Presenter: Dr. Saisamorn Lumyong

Date:  Mar. 9th, 2017

Title:  Antioxidants in Mushrooms

Abstract:  Mushroom contains numerous secondary metabolites, including phenolic compounds, terpenes and steroids. Some common edible mushrooms have currently been found to possess antioxidant activity, which has shown a great correlation with their total phenolic content. An increasing interest in the consumption of mushrooms has occurred in many communities. Among the antioxidant compounds, phenolic compounds have gained importance because of their large biological actions, such as free radical scavenging, enzyme inhibitory activities, metal chelation. Four popular wild edible mushroom species (Rugiboletus extremiorientalis, Russula emetica, Russula sp. and Phleobopus portentosus) in Thailand were investigated for their total phenolic and flavonoid contents and phenolic profile. The phenolic profile of an effective water extract of R. extremiorientalis presented gallic acid, protocatechuic acid, catechin, vanillic acid, syringic acid, sinapic acid, ferulic acid, hydroxycinnamic acid, rutin and apigenin. This is the first report of phytochemical data for selected popular wild edible mushroom species in Thailand, and these findings could be applied to nutraceutical and cosmetic purposes.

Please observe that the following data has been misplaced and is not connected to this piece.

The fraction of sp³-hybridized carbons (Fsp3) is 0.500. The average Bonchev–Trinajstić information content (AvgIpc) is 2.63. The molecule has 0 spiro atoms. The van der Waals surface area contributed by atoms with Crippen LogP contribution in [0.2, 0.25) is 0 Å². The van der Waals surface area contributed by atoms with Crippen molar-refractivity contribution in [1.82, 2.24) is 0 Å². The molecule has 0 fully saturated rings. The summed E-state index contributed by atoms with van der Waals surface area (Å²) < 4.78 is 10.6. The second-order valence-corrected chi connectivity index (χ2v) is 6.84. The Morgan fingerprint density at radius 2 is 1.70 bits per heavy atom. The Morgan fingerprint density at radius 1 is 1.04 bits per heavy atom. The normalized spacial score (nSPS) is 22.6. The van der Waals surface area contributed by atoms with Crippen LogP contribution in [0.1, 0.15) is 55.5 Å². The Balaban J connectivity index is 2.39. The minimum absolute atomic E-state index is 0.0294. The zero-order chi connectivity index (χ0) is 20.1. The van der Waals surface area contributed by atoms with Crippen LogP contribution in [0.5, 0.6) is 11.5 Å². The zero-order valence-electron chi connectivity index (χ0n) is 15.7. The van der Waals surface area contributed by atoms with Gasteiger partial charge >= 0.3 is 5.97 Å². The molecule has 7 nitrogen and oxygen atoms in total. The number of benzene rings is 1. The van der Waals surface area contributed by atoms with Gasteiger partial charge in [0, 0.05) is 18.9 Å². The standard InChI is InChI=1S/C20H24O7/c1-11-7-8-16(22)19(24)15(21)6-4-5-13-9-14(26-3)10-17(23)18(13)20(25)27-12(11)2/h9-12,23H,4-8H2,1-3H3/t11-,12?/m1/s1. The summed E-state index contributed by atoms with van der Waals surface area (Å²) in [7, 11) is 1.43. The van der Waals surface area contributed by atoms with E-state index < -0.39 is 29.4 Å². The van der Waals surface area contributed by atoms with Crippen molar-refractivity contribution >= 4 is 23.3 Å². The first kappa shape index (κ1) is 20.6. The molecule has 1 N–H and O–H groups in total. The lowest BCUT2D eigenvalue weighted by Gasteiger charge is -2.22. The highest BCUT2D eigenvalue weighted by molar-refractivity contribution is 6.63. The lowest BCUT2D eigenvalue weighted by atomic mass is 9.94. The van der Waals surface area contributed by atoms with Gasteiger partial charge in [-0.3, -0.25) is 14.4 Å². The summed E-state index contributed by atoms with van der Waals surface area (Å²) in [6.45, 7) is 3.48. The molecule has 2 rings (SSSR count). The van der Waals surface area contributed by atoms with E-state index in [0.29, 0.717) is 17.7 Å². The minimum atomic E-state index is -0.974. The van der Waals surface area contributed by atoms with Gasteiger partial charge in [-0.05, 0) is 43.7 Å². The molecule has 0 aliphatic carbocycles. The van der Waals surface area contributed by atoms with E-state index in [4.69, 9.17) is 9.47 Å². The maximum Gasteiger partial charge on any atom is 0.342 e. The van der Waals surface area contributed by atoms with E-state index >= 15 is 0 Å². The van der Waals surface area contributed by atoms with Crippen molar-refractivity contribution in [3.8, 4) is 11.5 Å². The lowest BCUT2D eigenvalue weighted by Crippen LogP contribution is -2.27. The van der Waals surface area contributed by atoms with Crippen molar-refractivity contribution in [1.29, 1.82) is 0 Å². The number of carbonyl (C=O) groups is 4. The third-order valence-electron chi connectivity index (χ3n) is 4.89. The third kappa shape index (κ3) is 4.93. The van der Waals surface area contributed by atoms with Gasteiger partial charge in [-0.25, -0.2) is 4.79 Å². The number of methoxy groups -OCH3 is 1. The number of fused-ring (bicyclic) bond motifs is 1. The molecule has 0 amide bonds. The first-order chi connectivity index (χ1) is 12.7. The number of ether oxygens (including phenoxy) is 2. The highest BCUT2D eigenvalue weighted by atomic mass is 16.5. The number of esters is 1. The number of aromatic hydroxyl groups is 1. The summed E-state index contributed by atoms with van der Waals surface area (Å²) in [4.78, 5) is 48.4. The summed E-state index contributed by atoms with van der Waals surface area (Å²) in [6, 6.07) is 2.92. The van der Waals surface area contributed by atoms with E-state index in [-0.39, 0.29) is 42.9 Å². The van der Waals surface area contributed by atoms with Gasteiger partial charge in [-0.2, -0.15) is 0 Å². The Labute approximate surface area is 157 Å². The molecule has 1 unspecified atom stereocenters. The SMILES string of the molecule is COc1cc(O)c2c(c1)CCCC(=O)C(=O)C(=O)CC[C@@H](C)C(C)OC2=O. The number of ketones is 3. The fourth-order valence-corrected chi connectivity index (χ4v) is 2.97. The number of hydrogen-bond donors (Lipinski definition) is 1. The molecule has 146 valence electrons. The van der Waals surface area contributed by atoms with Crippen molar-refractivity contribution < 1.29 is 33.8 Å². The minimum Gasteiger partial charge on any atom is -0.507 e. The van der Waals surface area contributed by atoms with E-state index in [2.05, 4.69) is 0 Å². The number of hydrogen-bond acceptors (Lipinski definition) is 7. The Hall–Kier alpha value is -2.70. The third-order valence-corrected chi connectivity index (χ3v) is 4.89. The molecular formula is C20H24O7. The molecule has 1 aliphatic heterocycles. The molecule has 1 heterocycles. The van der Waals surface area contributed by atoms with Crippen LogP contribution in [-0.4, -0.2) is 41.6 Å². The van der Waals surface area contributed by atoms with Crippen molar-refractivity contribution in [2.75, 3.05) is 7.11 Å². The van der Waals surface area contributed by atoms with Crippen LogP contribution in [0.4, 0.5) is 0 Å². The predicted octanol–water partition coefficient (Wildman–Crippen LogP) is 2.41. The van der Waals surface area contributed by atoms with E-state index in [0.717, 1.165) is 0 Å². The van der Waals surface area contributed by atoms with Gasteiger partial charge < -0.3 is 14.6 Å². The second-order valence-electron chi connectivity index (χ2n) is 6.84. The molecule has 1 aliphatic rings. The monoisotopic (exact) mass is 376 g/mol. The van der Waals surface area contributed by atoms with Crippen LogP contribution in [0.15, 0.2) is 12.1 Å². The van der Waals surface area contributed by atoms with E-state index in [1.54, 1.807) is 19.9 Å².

Presenter: Dr. Jacob Omajali, Dept. of Biological Sciences, TRU

Date:  March 23, 2017

Title:  Bacterial-derived nanoparticles: Syntheses and applications